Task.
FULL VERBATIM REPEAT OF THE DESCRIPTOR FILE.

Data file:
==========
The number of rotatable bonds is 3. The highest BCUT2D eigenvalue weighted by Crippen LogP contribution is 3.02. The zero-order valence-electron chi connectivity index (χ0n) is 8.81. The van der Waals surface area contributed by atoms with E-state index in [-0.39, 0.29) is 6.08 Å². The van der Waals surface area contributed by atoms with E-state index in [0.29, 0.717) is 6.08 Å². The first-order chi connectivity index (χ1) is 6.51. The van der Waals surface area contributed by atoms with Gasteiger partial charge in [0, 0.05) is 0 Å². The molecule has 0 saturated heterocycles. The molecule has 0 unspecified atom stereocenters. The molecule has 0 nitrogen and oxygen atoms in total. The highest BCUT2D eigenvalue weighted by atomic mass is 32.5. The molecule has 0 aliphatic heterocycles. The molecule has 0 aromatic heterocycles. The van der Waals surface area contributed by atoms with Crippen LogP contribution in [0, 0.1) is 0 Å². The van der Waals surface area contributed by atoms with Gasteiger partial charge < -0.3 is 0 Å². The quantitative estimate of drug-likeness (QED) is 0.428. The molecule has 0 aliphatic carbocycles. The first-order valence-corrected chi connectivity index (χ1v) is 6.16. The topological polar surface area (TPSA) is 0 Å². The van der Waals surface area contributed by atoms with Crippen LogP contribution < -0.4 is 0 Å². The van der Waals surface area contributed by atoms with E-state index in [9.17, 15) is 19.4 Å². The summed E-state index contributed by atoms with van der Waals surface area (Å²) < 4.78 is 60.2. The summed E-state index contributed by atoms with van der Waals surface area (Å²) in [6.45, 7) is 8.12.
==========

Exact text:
The number of rotatable bonds is 3. The highest BCUT2D eigenvalue weighted by Crippen LogP contribution is 3.02. The zero-order valence-electron chi connectivity index (χ0n) is 8.81. The van der Waals surface area contributed by atoms with E-state index in [-0.39, 0.29) is 6.08 Å². The van der Waals surface area contributed by atoms with E-state index in [0.29, 0.717) is 6.08 Å². The first-order chi connectivity index (χ1) is 6.51. The van der Waals surface area contributed by atoms with Gasteiger partial charge in [0, 0.05) is 0 Å². The molecule has 0 saturated heterocycles. The molecule has 0 unspecified atom stereocenters. The molecule has 0 nitrogen and oxygen atoms in total. The highest BCUT2D eigenvalue weighted by atomic mass is 32.5. The molecule has 0 aliphatic heterocycles. The molecule has 0 aromatic heterocycles. The van der Waals surface area contributed by atoms with Crippen LogP contribution in [0, 0.1) is 0 Å². The van der Waals surface area contributed by atoms with Gasteiger partial charge < -0.3 is 0 Å². The quantitative estimate of drug-likeness (QED) is 0.428. The molecule has 0 aliphatic carbocycles. The first-order valence-corrected chi connectivity index (χ1v) is 6.16. The topological polar surface area (TPSA) is 0 Å². The van der Waals surface area contributed by atoms with Crippen LogP contribution < -0.4 is 0 Å². The van der Waals surface area contributed by atoms with E-state index in [9.17, 15) is 19.4 Å². The summed E-state index contributed by atoms with van der Waals surface area (Å²) < 4.78 is 60.2. The summed E-state index contributed by atoms with van der Waals surface area (Å²) in [6.45, 7) is 8.12.